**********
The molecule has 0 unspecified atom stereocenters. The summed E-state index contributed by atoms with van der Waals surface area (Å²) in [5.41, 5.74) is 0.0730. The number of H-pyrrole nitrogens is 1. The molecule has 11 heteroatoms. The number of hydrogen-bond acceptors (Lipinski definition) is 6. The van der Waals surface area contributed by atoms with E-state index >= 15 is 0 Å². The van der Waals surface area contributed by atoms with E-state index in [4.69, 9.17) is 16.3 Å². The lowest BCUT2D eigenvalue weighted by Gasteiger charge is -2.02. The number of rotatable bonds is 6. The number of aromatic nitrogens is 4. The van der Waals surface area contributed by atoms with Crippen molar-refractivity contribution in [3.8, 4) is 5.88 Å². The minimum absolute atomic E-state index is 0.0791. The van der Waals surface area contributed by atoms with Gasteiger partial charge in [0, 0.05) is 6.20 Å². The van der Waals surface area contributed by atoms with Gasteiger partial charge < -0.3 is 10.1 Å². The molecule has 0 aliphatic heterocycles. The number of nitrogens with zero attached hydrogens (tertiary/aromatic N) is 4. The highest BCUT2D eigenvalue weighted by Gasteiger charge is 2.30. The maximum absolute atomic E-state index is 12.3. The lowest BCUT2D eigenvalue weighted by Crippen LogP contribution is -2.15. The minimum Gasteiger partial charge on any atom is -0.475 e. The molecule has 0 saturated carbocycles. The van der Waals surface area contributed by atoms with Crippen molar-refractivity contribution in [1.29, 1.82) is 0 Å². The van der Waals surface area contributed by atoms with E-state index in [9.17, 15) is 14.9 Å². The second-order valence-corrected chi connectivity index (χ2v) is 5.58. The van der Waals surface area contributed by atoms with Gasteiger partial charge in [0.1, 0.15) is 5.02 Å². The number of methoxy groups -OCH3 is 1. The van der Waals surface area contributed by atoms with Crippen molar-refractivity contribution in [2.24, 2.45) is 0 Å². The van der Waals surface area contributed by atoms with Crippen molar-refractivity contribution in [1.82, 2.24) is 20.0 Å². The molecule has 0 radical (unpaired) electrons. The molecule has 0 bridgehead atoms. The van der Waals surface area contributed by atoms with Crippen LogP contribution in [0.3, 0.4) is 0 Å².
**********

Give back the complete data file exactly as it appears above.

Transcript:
The molecule has 0 unspecified atom stereocenters. The summed E-state index contributed by atoms with van der Waals surface area (Å²) in [5.41, 5.74) is 0.0730. The number of H-pyrrole nitrogens is 1. The molecule has 11 heteroatoms. The number of hydrogen-bond acceptors (Lipinski definition) is 6. The van der Waals surface area contributed by atoms with E-state index >= 15 is 0 Å². The van der Waals surface area contributed by atoms with E-state index in [4.69, 9.17) is 16.3 Å². The lowest BCUT2D eigenvalue weighted by Gasteiger charge is -2.02. The number of rotatable bonds is 6. The number of aromatic nitrogens is 4. The van der Waals surface area contributed by atoms with Crippen molar-refractivity contribution in [3.8, 4) is 5.88 Å². The minimum absolute atomic E-state index is 0.0791. The van der Waals surface area contributed by atoms with Gasteiger partial charge in [0, 0.05) is 6.20 Å². The van der Waals surface area contributed by atoms with Gasteiger partial charge < -0.3 is 10.1 Å². The molecule has 0 aliphatic heterocycles. The number of nitrogens with zero attached hydrogens (tertiary/aromatic N) is 4. The highest BCUT2D eigenvalue weighted by Gasteiger charge is 2.30. The maximum absolute atomic E-state index is 12.3. The lowest BCUT2D eigenvalue weighted by Crippen LogP contribution is -2.15. The minimum Gasteiger partial charge on any atom is -0.475 e. The molecule has 0 saturated carbocycles. The van der Waals surface area contributed by atoms with Crippen molar-refractivity contribution in [1.29, 1.82) is 0 Å². The van der Waals surface area contributed by atoms with E-state index in [9.17, 15) is 14.9 Å². The second-order valence-corrected chi connectivity index (χ2v) is 5.58. The van der Waals surface area contributed by atoms with Gasteiger partial charge in [0.1, 0.15) is 5.02 Å². The number of methoxy groups -OCH3 is 1. The van der Waals surface area contributed by atoms with Crippen molar-refractivity contribution in [2.24, 2.45) is 0 Å². The van der Waals surface area contributed by atoms with Crippen molar-refractivity contribution in [1.82, 2.24) is 20.0 Å². The molecule has 0 radical (unpaired) electrons. The molecule has 0 bridgehead atoms. The van der Waals surface area contributed by atoms with Crippen LogP contribution in [0.3, 0.4) is 0 Å².